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Clin Immunol. 2010 Apr;135(1):72-83. doi: 10.1016/j.clim.2009.12.011. Epub 2010 Feb 2.

Somatic mosaicism in the Wiskott-Aldrich syndrome: molecular and functional characterization of genotypic revertants.

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  • 1Centre for Stem Cell Research, Brown Foundation Institute of Molecular Medicine, University of Texas Health Science Center, Houston, TX, USA. brian.r.davis@uth.tmc.edu

Abstract

The reasons underlying the occurrence of multiple revertant genotypes in Wiskott-Aldrich syndrome (WAS) patients remain unclear. We have identified more than 30 revertant genotypes in a C995T WAS patient having 10-15% revertant, WAS protein (WASp)-expressing circulating lymphocytes. Of 497 allospecific T-cell clones generated from the peripheral blood, 47.1% carried a revertant sequence. All revertant T-cell clones exhibited restoration of WASp expression. However, anti-CD3-induced proliferative responses varied greatly amongst revertants. Several revertant T-cell clones expressed an internally deleted WASp mutant lacking much of the proline-rich region. This potentially accounts for the reduced anti-CD3 proliferative responses of these T-cell clones. We found no evidence for an increased DNA mutation rate in this patient. We conclude that the diversity of revertant genotypes in our patient does not result from an extraordinary mutation rate and that the amino acid sequence space explored by WASp in revertant T-cells is significantly smaller than might have been predicted from the diversity of revertant genotypes.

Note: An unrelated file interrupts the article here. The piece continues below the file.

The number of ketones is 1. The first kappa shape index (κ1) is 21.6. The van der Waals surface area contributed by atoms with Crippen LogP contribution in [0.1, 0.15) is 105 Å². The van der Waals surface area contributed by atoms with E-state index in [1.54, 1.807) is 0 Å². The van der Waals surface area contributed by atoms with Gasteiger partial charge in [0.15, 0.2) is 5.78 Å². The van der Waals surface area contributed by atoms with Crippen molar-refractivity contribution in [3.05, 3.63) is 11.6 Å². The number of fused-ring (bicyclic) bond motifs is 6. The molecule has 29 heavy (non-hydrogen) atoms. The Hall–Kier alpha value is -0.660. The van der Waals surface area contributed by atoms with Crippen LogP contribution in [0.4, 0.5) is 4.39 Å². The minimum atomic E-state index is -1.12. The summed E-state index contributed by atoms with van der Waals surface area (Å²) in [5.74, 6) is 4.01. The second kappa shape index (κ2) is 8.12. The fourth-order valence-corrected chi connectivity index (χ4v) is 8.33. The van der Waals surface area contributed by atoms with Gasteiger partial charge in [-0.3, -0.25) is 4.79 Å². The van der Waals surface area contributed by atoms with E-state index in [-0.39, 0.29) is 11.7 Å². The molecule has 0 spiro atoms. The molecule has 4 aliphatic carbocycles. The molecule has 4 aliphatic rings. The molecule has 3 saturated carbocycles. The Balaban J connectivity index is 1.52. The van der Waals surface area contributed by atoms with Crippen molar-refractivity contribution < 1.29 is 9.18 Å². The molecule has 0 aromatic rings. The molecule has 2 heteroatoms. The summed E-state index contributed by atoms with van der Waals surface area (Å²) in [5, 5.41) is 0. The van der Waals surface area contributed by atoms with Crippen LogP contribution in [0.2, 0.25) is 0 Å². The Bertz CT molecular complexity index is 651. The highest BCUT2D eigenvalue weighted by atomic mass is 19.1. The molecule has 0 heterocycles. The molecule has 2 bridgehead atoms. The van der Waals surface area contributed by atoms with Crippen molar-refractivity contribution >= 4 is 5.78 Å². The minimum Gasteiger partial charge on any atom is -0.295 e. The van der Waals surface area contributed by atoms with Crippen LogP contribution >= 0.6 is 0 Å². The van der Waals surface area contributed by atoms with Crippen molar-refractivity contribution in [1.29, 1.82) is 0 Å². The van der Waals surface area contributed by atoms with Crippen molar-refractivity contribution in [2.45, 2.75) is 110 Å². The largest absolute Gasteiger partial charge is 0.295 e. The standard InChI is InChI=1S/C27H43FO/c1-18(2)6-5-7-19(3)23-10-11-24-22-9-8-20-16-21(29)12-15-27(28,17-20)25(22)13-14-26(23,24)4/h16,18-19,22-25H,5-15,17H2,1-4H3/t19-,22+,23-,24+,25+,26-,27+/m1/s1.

Copyright 2010 Elsevier Inc. All rights reserved.

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